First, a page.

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A lesson in real love
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OK guys, we’ve got a problem, it’s Valentine’s Day. If there was ever a day the pressure is on to prove your love, this is it. And there are countless ideas out there, but every one of them could just as easily backfire, since one woman might love what another would not. And if you ask your special someone how you can show your love, well, then you run the risk of her saying that if you really loved her you’d know.

You need some help being able to show real love? Let’s check with the guy who invented the concept. All this month, we’ll be studying Jesus’ Sermon on the Mount, where he teaches us on a variety of subjects. In Matthew 5:38-48, the subject is love.

What he does is really just correcting a bunch of misunderstandings. In verse 38, he says, "You have heard that it was said, ‘Eye for eye, and tooth for tooth.’ But I tell you, Do not resist an evil person. If someone strikes you on the right cheek, turn to him the other also. 40) And if someone wants to sue you and take your tunic, let him have your cloak as well."

What’s he saying? Repay evil with good. Understand the power of that. If you strike back instead of turning the other cheek, whether physically or just with your words - what happens? Nothing good. You’re asking for more pain as things escalate – and you’re bringing on yourself the guilt of doing what you shouldn’t be doing – with all the shame and regret that brings. But if you turn the other cheek, and even if you are struck again – the only real harm there is for the one doing the striking. God will take care of that. In fact, he doesn’t just say – don’t get even. He says to go above and beyond to act for the benefit of the other, giving more than they’re even trying to take.

That is love. But let’s be real here. Does that actually work? Is that even possible – turning the other cheek, giving, sacrificing. How does that even make sense? We’d be taken advantage of. We’d be miserable, right?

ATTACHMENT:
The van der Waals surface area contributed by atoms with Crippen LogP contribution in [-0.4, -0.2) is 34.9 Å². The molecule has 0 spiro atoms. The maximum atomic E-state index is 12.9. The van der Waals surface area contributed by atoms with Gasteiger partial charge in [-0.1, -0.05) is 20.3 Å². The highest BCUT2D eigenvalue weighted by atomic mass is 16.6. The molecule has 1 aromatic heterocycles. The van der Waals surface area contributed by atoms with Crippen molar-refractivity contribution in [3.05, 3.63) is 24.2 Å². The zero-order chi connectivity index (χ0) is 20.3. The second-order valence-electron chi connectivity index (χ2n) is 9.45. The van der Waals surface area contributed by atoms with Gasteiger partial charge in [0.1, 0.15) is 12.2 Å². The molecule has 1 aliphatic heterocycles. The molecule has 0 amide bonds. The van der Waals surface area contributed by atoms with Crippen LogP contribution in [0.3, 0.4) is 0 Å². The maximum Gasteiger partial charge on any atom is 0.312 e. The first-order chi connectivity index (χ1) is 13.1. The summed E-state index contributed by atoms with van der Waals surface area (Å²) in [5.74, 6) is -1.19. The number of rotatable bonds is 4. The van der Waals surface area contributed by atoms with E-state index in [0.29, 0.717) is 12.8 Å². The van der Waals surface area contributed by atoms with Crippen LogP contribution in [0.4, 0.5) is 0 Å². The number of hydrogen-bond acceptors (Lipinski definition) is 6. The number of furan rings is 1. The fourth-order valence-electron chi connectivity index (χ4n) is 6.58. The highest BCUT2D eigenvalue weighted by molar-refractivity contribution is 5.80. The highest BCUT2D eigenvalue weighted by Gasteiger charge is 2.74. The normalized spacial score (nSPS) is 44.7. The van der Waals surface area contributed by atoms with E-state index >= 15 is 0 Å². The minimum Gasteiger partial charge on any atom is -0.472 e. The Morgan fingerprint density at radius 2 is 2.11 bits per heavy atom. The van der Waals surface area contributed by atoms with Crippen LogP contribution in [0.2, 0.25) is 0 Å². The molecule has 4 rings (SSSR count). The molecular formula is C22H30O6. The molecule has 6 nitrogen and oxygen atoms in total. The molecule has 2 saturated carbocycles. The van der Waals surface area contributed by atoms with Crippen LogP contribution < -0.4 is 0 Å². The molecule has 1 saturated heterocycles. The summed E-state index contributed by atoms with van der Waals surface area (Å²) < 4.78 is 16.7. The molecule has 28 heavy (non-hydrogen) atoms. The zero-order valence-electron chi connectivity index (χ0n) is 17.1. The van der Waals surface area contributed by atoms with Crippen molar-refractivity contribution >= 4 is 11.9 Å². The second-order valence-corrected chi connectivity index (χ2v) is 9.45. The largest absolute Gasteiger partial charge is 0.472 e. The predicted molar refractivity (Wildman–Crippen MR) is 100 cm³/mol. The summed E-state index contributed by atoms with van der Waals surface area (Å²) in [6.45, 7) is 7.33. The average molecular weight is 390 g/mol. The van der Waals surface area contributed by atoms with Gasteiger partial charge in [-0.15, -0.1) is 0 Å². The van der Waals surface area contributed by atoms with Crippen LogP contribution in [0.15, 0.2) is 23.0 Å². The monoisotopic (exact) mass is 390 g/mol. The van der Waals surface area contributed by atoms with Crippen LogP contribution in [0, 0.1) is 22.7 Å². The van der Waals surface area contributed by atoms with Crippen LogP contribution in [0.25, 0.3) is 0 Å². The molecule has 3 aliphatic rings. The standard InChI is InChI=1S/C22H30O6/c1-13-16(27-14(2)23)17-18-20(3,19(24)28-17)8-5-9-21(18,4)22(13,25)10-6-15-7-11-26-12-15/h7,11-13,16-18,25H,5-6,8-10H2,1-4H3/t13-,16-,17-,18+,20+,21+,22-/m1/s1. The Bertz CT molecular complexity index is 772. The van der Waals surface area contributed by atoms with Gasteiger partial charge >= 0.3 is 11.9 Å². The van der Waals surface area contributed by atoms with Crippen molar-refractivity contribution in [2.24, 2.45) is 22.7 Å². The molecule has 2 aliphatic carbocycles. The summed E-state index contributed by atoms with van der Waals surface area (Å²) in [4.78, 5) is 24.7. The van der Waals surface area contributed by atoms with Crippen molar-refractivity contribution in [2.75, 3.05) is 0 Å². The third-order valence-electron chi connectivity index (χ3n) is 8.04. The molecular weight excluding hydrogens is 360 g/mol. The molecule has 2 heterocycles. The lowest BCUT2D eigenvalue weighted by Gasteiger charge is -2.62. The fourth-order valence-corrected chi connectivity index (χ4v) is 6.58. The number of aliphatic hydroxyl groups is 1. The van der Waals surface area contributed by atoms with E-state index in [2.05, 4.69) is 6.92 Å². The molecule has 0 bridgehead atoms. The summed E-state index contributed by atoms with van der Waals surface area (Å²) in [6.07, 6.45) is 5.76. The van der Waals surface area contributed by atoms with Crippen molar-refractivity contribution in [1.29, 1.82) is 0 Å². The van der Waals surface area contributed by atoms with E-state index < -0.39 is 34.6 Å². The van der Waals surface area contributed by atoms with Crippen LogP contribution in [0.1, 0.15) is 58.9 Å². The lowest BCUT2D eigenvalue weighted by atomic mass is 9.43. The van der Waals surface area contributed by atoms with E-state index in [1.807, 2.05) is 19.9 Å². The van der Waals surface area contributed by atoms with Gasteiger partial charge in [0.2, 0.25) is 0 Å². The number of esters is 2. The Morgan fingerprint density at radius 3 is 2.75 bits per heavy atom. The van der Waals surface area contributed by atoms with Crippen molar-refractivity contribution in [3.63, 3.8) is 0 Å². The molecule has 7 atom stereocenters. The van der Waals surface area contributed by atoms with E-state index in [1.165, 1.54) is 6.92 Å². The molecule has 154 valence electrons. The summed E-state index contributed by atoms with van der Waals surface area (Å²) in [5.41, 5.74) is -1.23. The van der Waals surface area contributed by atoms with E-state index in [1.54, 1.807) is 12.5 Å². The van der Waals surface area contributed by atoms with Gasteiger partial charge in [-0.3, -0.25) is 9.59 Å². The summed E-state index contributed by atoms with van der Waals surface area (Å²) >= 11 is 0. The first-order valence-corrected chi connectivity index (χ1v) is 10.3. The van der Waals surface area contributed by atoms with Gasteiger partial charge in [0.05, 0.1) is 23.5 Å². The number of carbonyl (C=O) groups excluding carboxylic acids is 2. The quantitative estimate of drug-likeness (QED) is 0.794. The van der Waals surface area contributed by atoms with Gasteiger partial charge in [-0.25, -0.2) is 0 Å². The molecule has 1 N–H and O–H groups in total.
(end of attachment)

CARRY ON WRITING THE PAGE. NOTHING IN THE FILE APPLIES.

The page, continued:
Before we go there – let’s be honest. We probably aren’t the ones to talk about what "works" with love. How has it worked the way we as a society have been loving? Think about the epitome of love – marriage.

The last year I could find complete numbers on the US Census Bureau website, 2,384,000 couples got married and 1,163,000 couples got divorced. In other words, a lot of people think they know what love is.; 2,384,000 couples a year are so sure they vow to it. And 1,163,000 couples each year admit they were wrong – and that’s only the ones who actually get a divorce. Think about how many marriages you know that are hanging on, but you wouldn’t necessarily call a living, breathing exposition of love. And now add to that all the relationships that aren’t even strong enough to take the leap to marriage yet.

And even if you aren’t divorced, just think through your life to the last argument with your spouse, the most recent broken relationship, the friend you aren’t talking to so much anymore, the relative you avoid. Truth is, we stink at love because we don’t get what it is – or, if we do know, we just don’t have the strength to do it.

Instead of turning the other cheek, we attack back – maybe not in the same way, but through the gossip or the grudge, we do our best to get even. Even when things are going well, too often, we love selfishly. Ladies, if you’ve ever held up a bar and measured your man’s Valentine’s efforts by it and adjusted your reaction to how well he meets your Feb. 14 expectations – you’re doing it.

Or guys, think of why you want to succeed at Valentine’s Day – is it really for her, or so that she stays with you or treats you the way you want to be treated? If you go all out on your romantic gesture and give your whole paycheck to make it happen…what happens if she doesn’t say "thank you" the way you thought she would? What happens if the night ends without the "goodnight kiss" you thought you earned? Would you be upset? Well, then, you’re doing the same thing Jesus is talking about here. You’re trying to make things even. You want love to be fair.

But friends, Jesus makes it clear. Real love is not fair. And whether we’re talking romance or friendship, giving to charity or helping your family – the truth remains. Real love is not "fair." It’s not deserved. Read the rest of Jesus’ sermon on love in Matthew 5:38-48 and you’ll see it.

It isn’t fair. And we see that best of all when we see how God showed us what love is. Romans 5:8 - "God demonstrates his own love for us in this: While we were still sinners, Christ died for us." It wasn’t fair that Jesus should suffer for sinners who rebel with every selfish action. It wasn’t fair that he be killed because our failures deserved death. But that’s what he did. He sacrificed, not because we were good enough to him, not because he expected something from us. He sacrificed because that is what love is.

And that’s the love he’s filled us with to be able to share. So tonight (and every day), no matter how you choose to show love – remember the why. That makes all the difference.

In Christ,


The Rev. Jonathan Scharf is pastor of Abiding Grace Lutheran Church in Covington. Worship every Sunday is at 8 & 10:30 a.m. Full sermons and more information can be found at